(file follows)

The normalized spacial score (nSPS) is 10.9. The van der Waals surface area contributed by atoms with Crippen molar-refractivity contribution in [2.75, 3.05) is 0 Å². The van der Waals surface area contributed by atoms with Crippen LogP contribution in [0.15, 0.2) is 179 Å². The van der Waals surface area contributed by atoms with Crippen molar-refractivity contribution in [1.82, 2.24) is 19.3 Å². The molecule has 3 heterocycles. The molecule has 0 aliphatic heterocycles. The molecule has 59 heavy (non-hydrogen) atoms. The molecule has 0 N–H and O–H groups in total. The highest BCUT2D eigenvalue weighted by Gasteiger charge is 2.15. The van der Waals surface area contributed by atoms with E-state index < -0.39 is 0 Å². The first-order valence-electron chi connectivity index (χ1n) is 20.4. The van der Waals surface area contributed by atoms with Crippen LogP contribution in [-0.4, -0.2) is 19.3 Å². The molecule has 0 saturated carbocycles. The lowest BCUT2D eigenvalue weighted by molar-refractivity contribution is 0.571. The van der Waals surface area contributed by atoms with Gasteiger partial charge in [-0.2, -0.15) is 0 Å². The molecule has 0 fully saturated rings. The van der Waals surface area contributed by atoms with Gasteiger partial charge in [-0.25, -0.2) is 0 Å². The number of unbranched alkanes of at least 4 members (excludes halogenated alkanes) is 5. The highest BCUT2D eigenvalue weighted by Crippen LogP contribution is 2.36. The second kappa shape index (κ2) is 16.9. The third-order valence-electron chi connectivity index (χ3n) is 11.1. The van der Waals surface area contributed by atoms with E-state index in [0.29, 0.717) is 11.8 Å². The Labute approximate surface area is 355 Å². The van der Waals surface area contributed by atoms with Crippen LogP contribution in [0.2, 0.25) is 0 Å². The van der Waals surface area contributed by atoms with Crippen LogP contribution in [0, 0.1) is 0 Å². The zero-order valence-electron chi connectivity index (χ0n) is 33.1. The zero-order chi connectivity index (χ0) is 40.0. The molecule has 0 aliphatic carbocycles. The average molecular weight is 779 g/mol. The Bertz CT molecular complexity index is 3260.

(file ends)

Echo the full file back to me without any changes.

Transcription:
The normalized spacial score (nSPS) is 10.9. The van der Waals surface area contributed by atoms with Crippen molar-refractivity contribution in [2.75, 3.05) is 0 Å². The van der Waals surface area contributed by atoms with Crippen LogP contribution in [0.15, 0.2) is 179 Å². The van der Waals surface area contributed by atoms with Crippen molar-refractivity contribution in [1.82, 2.24) is 19.3 Å². The molecule has 3 heterocycles. The molecule has 0 aliphatic heterocycles. The molecule has 59 heavy (non-hydrogen) atoms. The molecule has 0 N–H and O–H groups in total. The highest BCUT2D eigenvalue weighted by Gasteiger charge is 2.15. The van der Waals surface area contributed by atoms with E-state index < -0.39 is 0 Å². The first-order valence-electron chi connectivity index (χ1n) is 20.4. The van der Waals surface area contributed by atoms with Crippen LogP contribution in [-0.4, -0.2) is 19.3 Å². The molecule has 0 saturated carbocycles. The lowest BCUT2D eigenvalue weighted by molar-refractivity contribution is 0.571. The van der Waals surface area contributed by atoms with Gasteiger partial charge in [-0.2, -0.15) is 0 Å². The molecule has 0 fully saturated rings. The van der Waals surface area contributed by atoms with Gasteiger partial charge in [-0.25, -0.2) is 0 Å². The number of unbranched alkanes of at least 4 members (excludes halogenated alkanes) is 5. The highest BCUT2D eigenvalue weighted by Crippen LogP contribution is 2.36. The second kappa shape index (κ2) is 16.9. The third-order valence-electron chi connectivity index (χ3n) is 11.1. The van der Waals surface area contributed by atoms with E-state index in [0.29, 0.717) is 11.8 Å². The Labute approximate surface area is 355 Å². The van der Waals surface area contributed by atoms with Crippen LogP contribution in [0.2, 0.25) is 0 Å². The van der Waals surface area contributed by atoms with Crippen LogP contribution in [0, 0.1) is 0 Å². The zero-order valence-electron chi connectivity index (χ0n) is 33.1. The zero-order chi connectivity index (χ0) is 40.0. The molecule has 0 aliphatic carbocycles. The average molecular weight is 779 g/mol. The Bertz CT molecular complexity index is 3260.